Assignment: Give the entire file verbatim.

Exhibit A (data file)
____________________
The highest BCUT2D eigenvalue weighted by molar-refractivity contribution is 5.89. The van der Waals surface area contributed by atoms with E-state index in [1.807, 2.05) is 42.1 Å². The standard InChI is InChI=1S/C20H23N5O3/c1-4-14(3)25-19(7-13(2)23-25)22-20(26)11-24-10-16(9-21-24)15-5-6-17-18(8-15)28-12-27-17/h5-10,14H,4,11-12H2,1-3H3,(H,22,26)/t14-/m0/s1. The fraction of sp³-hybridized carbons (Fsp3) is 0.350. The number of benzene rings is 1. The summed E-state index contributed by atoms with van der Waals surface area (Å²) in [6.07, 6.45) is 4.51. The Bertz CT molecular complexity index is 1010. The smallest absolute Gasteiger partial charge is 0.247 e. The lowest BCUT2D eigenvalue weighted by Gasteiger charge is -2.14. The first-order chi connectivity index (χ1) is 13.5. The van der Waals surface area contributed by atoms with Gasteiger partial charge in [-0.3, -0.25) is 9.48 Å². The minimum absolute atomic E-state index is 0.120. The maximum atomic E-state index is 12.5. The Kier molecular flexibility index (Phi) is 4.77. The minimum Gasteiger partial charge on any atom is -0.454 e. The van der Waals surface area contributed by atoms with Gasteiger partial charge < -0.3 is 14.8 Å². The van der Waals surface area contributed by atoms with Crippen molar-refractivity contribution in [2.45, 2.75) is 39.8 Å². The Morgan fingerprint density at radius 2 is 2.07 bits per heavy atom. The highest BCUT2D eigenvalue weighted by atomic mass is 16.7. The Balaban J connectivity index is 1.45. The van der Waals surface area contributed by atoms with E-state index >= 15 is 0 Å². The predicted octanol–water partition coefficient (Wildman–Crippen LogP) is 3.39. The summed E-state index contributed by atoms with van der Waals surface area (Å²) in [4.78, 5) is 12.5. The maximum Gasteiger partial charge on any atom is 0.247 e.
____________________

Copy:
The highest BCUT2D eigenvalue weighted by molar-refractivity contribution is 5.89. The van der Waals surface area contributed by atoms with E-state index in [1.807, 2.05) is 42.1 Å². The standard InChI is InChI=1S/C20H23N5O3/c1-4-14(3)25-19(7-13(2)23-25)22-20(26)11-24-10-16(9-21-24)15-5-6-17-18(8-15)28-12-27-17/h5-10,14H,4,11-12H2,1-3H3,(H,22,26)/t14-/m0/s1. The fraction of sp³-hybridized carbons (Fsp3) is 0.350. The number of benzene rings is 1. The summed E-state index contributed by atoms with van der Waals surface area (Å²) in [6.07, 6.45) is 4.51. The Bertz CT molecular complexity index is 1010. The smallest absolute Gasteiger partial charge is 0.247 e. The lowest BCUT2D eigenvalue weighted by Gasteiger charge is -2.14. The first-order chi connectivity index (χ1) is 13.5. The van der Waals surface area contributed by atoms with Gasteiger partial charge in [-0.3, -0.25) is 9.48 Å². The minimum absolute atomic E-state index is 0.120. The maximum atomic E-state index is 12.5. The Kier molecular flexibility index (Phi) is 4.77. The minimum Gasteiger partial charge on any atom is -0.454 e. The van der Waals surface area contributed by atoms with Gasteiger partial charge < -0.3 is 14.8 Å². The van der Waals surface area contributed by atoms with Crippen molar-refractivity contribution in [2.45, 2.75) is 39.8 Å². The Morgan fingerprint density at radius 2 is 2.07 bits per heavy atom. The highest BCUT2D eigenvalue weighted by atomic mass is 16.7. The Balaban J connectivity index is 1.45. The van der Waals surface area contributed by atoms with E-state index >= 15 is 0 Å². The predicted octanol–water partition coefficient (Wildman–Crippen LogP) is 3.39. The summed E-state index contributed by atoms with van der Waals surface area (Å²) in [4.78, 5) is 12.5. The maximum Gasteiger partial charge on any atom is 0.247 e.